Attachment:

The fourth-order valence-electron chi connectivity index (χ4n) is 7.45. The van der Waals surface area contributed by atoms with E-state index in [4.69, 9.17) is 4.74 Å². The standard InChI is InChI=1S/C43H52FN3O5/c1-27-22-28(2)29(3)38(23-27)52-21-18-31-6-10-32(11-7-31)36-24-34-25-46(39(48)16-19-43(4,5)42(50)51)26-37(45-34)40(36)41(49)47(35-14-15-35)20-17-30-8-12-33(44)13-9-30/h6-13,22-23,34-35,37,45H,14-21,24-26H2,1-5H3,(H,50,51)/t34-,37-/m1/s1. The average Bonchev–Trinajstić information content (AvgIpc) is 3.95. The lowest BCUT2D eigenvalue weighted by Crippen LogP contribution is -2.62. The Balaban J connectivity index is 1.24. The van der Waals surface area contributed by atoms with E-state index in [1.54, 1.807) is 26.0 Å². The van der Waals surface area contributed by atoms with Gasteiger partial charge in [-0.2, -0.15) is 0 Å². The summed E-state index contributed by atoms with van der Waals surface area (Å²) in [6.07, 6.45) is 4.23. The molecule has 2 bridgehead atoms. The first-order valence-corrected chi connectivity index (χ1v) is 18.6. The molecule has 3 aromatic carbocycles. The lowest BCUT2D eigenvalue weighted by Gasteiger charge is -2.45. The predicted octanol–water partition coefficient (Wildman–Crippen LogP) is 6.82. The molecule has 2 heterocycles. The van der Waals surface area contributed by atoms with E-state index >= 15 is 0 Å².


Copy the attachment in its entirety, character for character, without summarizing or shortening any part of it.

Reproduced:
The fourth-order valence-electron chi connectivity index (χ4n) is 7.45. The van der Waals surface area contributed by atoms with E-state index in [4.69, 9.17) is 4.74 Å². The standard InChI is InChI=1S/C43H52FN3O5/c1-27-22-28(2)29(3)38(23-27)52-21-18-31-6-10-32(11-7-31)36-24-34-25-46(39(48)16-19-43(4,5)42(50)51)26-37(45-34)40(36)41(49)47(35-14-15-35)20-17-30-8-12-33(44)13-9-30/h6-13,22-23,34-35,37,45H,14-21,24-26H2,1-5H3,(H,50,51)/t34-,37-/m1/s1. The average Bonchev–Trinajstić information content (AvgIpc) is 3.95. The lowest BCUT2D eigenvalue weighted by Crippen LogP contribution is -2.62. The Balaban J connectivity index is 1.24. The van der Waals surface area contributed by atoms with E-state index in [1.54, 1.807) is 26.0 Å². The van der Waals surface area contributed by atoms with Gasteiger partial charge in [-0.2, -0.15) is 0 Å². The summed E-state index contributed by atoms with van der Waals surface area (Å²) in [6.07, 6.45) is 4.23. The molecule has 2 bridgehead atoms. The first-order valence-corrected chi connectivity index (χ1v) is 18.6. The molecule has 3 aromatic carbocycles. The lowest BCUT2D eigenvalue weighted by Gasteiger charge is -2.45. The predicted octanol–water partition coefficient (Wildman–Crippen LogP) is 6.82. The molecule has 2 heterocycles. The van der Waals surface area contributed by atoms with E-state index >= 15 is 0 Å².